"Hospital X? I love that place. You work there?" he said, eyeing my suit.
"No, just interviewing," I replied. "So what's so great about Hospital X?" I figured I might get some first-hand insight into the operations of the emergency room, or an off-service department like ortho or surgery.
The cabbie replied, "It's the best psychiatry unit in the city. I've been there many times. I love it when they take me there."
I try to take things in stride, really. And I try to be conscious of prejudice with mental illness. I read Shrinkette, dammit. But I can't deny my general state of alarm, as visions of "Taxi Driver" danced through my head. So I turned to my trusty smalltalk skills, and asked him why he didn't like the psychiatry at Hospital Y, often reputed to be the best.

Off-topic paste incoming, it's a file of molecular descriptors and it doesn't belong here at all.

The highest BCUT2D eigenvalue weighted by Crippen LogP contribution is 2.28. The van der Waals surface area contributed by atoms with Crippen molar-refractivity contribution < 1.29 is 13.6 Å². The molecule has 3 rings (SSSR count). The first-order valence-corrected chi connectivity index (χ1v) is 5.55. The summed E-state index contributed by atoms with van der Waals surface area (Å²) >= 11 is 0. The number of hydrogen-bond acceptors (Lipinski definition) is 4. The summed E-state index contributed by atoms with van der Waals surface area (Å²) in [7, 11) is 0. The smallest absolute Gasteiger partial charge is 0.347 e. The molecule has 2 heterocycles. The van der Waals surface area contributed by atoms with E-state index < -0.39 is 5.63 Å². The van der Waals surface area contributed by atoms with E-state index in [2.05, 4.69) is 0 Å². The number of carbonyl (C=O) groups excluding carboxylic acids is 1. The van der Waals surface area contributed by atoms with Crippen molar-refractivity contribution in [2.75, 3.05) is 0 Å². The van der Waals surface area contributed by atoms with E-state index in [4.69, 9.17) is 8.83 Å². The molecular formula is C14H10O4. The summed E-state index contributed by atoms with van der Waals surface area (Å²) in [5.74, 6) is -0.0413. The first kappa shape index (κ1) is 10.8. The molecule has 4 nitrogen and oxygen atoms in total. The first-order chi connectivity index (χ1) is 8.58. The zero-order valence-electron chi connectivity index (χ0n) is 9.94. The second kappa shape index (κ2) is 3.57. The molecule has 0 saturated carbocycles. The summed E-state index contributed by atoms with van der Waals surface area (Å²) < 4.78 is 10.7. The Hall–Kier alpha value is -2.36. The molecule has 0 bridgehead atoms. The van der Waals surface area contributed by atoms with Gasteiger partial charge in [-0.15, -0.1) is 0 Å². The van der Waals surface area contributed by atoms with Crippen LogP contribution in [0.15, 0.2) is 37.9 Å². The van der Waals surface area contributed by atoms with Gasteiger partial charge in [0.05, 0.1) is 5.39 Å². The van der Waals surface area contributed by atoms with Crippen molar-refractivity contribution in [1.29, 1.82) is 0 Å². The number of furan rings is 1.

"Last time I was there, they had me next to these murderers from Riker's Island. I don't need that. I'm not a criminal, I just get confused sometimes."
OK, I thought. And a nice epitaph, to boot. I'm calming down. But then:
At the conclusion of his tirade, I realized I had stopped breathing. I forced some air out to say "Ha," weakly, as I tried to smile.
"Aww, look at THIS! Traffic on the FDR at this time of day? Of all the @%#((*$ luck to *#%($#(*# me upside the #$%@#* in the *$#$*%. It kills me when we're in traffic. I make #@%&*!* money. It KILLS me. I oughtta drop you off RIGHT HERE for getting me into this *(#%&(*#%."
"Just kidding, buddy. Don't worry, I'm on seroquel."
A finer endorsement, I cannot imagine. The traffic quickly cleared, and as we zoomed along the edge of Manhattan, I knew I could handle the upcoming interviews.